Lion of the Blogosphere

The whale economy

Nick Bilton writes at the NY Times Bits blog:

I was tallying my spending of the last year, and much to my surprise, I spent $2,403 in one category. No, that wasn’t on clothes. It wasn’t on my most recent vacation, either. And it wasn’t the total of all my parking tickets (though that did feel as if it came close).

The $2,403 is what I spent on digital media.

But wait, people are spending money online? On media? Didn’t music industry executives declare, “People won’t pay for things online!”? Yes, as did movie industry executives. TV, radio, book, newspaper and magazine bigwigs, too, have all made similar claims over the last decade.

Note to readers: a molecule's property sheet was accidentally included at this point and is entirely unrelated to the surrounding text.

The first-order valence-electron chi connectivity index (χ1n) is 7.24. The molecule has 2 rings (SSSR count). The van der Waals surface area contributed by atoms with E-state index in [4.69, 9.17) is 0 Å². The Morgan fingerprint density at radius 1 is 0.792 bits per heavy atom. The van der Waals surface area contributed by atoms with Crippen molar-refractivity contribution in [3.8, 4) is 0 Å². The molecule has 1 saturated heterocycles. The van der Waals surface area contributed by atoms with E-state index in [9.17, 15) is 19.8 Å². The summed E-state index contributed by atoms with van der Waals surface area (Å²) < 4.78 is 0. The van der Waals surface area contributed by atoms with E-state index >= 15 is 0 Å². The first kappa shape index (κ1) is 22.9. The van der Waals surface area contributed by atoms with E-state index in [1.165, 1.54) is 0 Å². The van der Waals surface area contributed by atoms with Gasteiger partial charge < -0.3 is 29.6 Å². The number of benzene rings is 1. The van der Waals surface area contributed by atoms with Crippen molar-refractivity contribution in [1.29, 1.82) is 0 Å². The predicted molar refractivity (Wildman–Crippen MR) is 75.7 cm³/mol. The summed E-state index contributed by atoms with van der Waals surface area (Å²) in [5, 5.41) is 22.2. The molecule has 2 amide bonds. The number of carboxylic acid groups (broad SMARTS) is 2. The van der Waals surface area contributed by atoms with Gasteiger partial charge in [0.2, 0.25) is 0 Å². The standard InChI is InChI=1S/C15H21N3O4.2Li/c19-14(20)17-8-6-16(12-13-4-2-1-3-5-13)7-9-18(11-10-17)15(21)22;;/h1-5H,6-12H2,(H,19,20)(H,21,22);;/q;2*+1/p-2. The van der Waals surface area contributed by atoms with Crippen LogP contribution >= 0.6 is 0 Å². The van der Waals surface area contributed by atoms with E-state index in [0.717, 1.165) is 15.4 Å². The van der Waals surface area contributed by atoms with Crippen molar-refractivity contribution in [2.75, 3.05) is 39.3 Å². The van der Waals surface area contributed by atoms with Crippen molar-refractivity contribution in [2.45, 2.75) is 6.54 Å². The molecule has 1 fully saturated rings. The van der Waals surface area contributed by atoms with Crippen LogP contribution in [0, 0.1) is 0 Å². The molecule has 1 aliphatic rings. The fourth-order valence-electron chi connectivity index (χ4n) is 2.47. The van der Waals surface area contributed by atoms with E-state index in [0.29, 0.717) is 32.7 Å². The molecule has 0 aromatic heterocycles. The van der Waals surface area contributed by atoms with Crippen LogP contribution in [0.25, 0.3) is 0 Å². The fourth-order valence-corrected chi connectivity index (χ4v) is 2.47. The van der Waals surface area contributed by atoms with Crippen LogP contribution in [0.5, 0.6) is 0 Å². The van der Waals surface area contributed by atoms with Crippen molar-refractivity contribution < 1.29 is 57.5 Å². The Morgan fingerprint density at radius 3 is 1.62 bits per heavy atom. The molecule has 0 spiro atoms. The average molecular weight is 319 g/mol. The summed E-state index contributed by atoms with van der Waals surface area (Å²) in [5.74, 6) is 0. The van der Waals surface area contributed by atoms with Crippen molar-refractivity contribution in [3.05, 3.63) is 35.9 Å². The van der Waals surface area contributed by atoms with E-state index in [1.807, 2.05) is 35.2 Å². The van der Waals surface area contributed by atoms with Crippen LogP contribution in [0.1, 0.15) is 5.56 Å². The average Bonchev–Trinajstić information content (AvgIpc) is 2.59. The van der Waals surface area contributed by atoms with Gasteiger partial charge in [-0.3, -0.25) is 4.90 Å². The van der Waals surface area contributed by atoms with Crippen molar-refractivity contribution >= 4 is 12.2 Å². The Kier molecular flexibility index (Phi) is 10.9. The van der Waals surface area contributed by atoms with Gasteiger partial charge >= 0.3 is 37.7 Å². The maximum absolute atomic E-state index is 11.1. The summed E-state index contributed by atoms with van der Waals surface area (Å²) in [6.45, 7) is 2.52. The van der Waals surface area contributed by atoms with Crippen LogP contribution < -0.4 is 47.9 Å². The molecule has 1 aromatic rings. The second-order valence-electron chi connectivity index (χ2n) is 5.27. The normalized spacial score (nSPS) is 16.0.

Well, those apocalyptic predictions turn out to be wrong.

Actually, Nick is only half right. What is happening is that the digital world is moving to a whale economy in which most people are cheapskates who hardly pay anything, but the industry is supported by a small number of whales who spend thousands of dollars.

I previously wrote about Clash of Clans, the top-Grossing iOS app that perhaps 95% play for free, but the remaining 5% spend tens, hundreds, and even thousands of dollars on these games in order to move up in the virtual pecking order. Companies adhering to the old pricing model of charging upfront for their software are losing out to apps like Clash of Clans.

The difference between traditional Hollywood content sellers and Supercell, the company behind Clash of Clans, is that Supercell embraces the whale economy. They know that 95% of the people playing their game aren’t going to pay anything, and they don’t care, because they also know they are needed as a base to give the whales a reason to spend money.